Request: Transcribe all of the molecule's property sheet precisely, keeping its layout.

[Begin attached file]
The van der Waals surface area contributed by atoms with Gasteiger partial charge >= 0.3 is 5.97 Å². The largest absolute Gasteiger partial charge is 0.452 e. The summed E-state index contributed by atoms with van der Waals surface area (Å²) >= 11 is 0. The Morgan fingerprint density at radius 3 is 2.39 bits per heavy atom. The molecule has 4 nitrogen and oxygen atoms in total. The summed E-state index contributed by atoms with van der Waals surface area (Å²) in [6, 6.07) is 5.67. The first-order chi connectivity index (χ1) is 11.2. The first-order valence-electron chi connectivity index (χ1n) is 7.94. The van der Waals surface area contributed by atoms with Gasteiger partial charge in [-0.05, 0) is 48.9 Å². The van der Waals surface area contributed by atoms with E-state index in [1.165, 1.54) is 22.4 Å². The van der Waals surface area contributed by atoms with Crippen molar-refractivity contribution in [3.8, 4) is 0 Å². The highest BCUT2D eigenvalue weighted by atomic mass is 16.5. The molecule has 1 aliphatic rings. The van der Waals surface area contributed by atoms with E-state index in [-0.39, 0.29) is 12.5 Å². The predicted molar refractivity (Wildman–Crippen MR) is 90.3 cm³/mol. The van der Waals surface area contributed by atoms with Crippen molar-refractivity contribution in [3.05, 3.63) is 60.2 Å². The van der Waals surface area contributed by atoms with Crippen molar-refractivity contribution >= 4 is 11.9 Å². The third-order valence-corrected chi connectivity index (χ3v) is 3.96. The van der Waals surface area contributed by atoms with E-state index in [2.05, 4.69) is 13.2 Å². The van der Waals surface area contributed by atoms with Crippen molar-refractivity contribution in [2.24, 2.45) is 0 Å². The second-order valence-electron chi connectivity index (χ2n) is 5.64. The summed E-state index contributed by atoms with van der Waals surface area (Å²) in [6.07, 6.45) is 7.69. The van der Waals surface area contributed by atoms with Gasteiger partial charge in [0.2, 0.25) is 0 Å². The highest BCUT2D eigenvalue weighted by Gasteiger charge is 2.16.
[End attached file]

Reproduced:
The van der Waals surface area contributed by atoms with Gasteiger partial charge >= 0.3 is 5.97 Å². The largest absolute Gasteiger partial charge is 0.452 e. The summed E-state index contributed by atoms with van der Waals surface area (Å²) >= 11 is 0. The Morgan fingerprint density at radius 3 is 2.39 bits per heavy atom. The molecule has 4 nitrogen and oxygen atoms in total. The summed E-state index contributed by atoms with van der Waals surface area (Å²) in [6, 6.07) is 5.67. The first-order chi connectivity index (χ1) is 11.2. The first-order valence-electron chi connectivity index (χ1n) is 7.94. The van der Waals surface area contributed by atoms with Gasteiger partial charge in [-0.05, 0) is 48.9 Å². The van der Waals surface area contributed by atoms with E-state index in [1.165, 1.54) is 22.4 Å². The van der Waals surface area contributed by atoms with Crippen molar-refractivity contribution in [3.8, 4) is 0 Å². The highest BCUT2D eigenvalue weighted by atomic mass is 16.5. The molecule has 1 aliphatic rings. The van der Waals surface area contributed by atoms with E-state index in [-0.39, 0.29) is 12.5 Å². The predicted molar refractivity (Wildman–Crippen MR) is 90.3 cm³/mol. The van der Waals surface area contributed by atoms with Crippen molar-refractivity contribution in [3.05, 3.63) is 60.2 Å². The van der Waals surface area contributed by atoms with Crippen molar-refractivity contribution >= 4 is 11.9 Å². The third-order valence-corrected chi connectivity index (χ3v) is 3.96. The van der Waals surface area contributed by atoms with E-state index in [2.05, 4.69) is 13.2 Å². The van der Waals surface area contributed by atoms with Crippen molar-refractivity contribution in [2.24, 2.45) is 0 Å². The second-order valence-electron chi connectivity index (χ2n) is 5.64. The summed E-state index contributed by atoms with van der Waals surface area (Å²) in [6.07, 6.45) is 7.69. The van der Waals surface area contributed by atoms with Gasteiger partial charge in [0.2, 0.25) is 0 Å². The highest BCUT2D eigenvalue weighted by Gasteiger charge is 2.16.